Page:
By Karl Terry: PNT Managing Editor
Roosevelt County Commissioners took action Tuesday they hope will lead to loss prevention related to insurance claims by employees, which the county manager says are climbing at an alarming rate.
Bruce Swingle of the New Mexico County Insurance Authority gave commissioners a presentation on a relatively new program aimed at loss prevention through a 50-week Risk Awareness Program. The program targets training to make employees aware of safety issues and procedures that can cut down on claims.
“We’re experiencing a three-to-one ($1 spent on loss for every $3 in budget) in all the county’s statewide,” Swingle said. “So we came up with some strategies to help employees reduce the loss.”
The program is available free through Roosevelt County’s membership in the New Mexico Association of Counties. It goes through a series of 12-15 minute weekly training sessions that are tailored to specific departments.
The program has over 100 training programs currently, according to Swingle. Those programs range from slip, trip and fall prevention, appropriate for all departments to pursuit training specific to sheriff’s departments.
Swingle told commissioners that Roosevelt County has averaged approximately $200,000 in losses over the last three years.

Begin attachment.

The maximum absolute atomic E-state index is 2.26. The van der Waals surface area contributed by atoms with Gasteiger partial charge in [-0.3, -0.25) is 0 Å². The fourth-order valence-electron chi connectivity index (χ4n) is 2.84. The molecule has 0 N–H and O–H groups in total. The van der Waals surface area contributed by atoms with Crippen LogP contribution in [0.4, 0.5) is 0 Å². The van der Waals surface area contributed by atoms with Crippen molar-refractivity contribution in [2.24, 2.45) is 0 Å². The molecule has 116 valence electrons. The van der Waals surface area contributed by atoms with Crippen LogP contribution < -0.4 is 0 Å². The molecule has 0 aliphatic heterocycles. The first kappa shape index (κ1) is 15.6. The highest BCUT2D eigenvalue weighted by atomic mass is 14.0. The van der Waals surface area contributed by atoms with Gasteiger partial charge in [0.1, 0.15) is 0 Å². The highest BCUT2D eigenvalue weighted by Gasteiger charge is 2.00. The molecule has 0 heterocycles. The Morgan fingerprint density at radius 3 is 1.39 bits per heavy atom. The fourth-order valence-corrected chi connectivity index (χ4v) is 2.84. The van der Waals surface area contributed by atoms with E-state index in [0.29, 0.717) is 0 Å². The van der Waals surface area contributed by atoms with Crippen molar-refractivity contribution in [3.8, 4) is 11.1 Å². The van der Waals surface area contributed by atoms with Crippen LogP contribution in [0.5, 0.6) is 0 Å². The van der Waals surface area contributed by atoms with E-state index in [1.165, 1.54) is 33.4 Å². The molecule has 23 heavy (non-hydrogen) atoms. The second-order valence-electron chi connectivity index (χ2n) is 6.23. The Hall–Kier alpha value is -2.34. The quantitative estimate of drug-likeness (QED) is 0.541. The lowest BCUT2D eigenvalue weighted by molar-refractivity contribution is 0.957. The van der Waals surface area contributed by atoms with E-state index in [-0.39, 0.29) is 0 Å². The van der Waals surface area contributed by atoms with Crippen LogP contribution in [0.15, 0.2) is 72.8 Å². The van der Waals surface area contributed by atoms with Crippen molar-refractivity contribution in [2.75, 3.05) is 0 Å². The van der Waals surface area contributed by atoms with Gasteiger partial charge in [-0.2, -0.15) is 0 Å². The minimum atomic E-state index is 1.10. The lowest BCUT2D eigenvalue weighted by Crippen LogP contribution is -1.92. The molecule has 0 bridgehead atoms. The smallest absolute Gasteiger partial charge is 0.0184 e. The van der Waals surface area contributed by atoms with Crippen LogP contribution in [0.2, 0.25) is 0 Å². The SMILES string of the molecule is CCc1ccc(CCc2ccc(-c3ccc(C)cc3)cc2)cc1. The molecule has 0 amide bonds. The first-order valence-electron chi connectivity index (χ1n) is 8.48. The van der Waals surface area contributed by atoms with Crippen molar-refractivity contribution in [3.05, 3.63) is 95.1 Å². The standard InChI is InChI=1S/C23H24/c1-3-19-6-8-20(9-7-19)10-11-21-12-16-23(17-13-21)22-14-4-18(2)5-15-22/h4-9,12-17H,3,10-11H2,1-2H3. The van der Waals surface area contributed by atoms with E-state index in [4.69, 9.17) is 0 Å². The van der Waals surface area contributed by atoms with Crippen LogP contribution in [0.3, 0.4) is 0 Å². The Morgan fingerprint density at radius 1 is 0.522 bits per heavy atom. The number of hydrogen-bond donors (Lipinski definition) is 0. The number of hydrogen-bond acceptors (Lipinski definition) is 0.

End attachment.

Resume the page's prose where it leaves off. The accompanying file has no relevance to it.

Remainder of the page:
“You’re county’s one of the fortunate ones,” Swingle said. “You have a very good loss average. It’s up but we want to get back on track.”
Swingle said that currently 11 of the 33 counties are involved with McKinley County being the only one that has completed a full cycle.
He said Mora and Grant Counties in particular were showing strong results midway through the program.
County Manager Charlene Hardin said she’s concerned by increasing premiums and claims.
“We’ve had more workman’s comp claims in the last month than we would have had in some years,” Hardin said. “We’ve got to do something to change that trend.”
Hardin said she believed the program would be a help but she wanted to make sure department heads had buy-in with the program so that it would be carried out.
“When you see the program and you see the data, there’s no reason why you wouldn’t want to participate,” Swingle said.
He suggested tying some sort of incentive to training attendance, making it a positive thing for employees to participate.
A quick poll of various department heads at the meeting told commissioners enough to vote to institute the program.
“I think it’s our responsibility as an elected official to help reduce these claims as much as possible,” said County Treasurer Nancy Belcher.
In other business commissioners:
• Approved $53,348.59 in indigent claims for the quarter.
• Agreed to try and re-institute a reward for information leading to arrest and conviction of anyone dumping along county roads. Sheriff Darren Hooker noted a increase in dumped calf carcasses on several county roads recently.